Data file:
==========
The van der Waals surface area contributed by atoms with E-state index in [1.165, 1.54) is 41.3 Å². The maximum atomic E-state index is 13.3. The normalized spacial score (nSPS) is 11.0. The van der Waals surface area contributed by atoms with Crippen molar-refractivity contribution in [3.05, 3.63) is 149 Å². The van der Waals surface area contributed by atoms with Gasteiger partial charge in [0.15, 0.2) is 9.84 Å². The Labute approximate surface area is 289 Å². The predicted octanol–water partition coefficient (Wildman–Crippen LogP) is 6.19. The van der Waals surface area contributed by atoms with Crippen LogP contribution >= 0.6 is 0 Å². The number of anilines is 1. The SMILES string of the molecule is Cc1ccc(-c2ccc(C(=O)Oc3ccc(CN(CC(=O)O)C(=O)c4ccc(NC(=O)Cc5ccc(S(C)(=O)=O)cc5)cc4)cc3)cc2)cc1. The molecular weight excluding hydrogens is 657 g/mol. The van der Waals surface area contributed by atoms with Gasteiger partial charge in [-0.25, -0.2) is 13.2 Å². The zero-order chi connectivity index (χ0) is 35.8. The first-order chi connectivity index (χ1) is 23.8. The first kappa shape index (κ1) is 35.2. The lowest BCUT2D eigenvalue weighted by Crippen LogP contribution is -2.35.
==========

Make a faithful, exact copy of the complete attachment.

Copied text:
The van der Waals surface area contributed by atoms with E-state index in [1.165, 1.54) is 41.3 Å². The maximum atomic E-state index is 13.3. The normalized spacial score (nSPS) is 11.0. The van der Waals surface area contributed by atoms with Crippen molar-refractivity contribution in [3.05, 3.63) is 149 Å². The van der Waals surface area contributed by atoms with Gasteiger partial charge in [0.15, 0.2) is 9.84 Å². The Labute approximate surface area is 289 Å². The predicted octanol–water partition coefficient (Wildman–Crippen LogP) is 6.19. The van der Waals surface area contributed by atoms with Crippen LogP contribution >= 0.6 is 0 Å². The number of anilines is 1. The SMILES string of the molecule is Cc1ccc(-c2ccc(C(=O)Oc3ccc(CN(CC(=O)O)C(=O)c4ccc(NC(=O)Cc5ccc(S(C)(=O)=O)cc5)cc4)cc3)cc2)cc1. The molecular weight excluding hydrogens is 657 g/mol. The van der Waals surface area contributed by atoms with Gasteiger partial charge in [-0.25, -0.2) is 13.2 Å². The zero-order chi connectivity index (χ0) is 35.8. The first-order chi connectivity index (χ1) is 23.8. The first kappa shape index (κ1) is 35.2. The lowest BCUT2D eigenvalue weighted by Crippen LogP contribution is -2.35.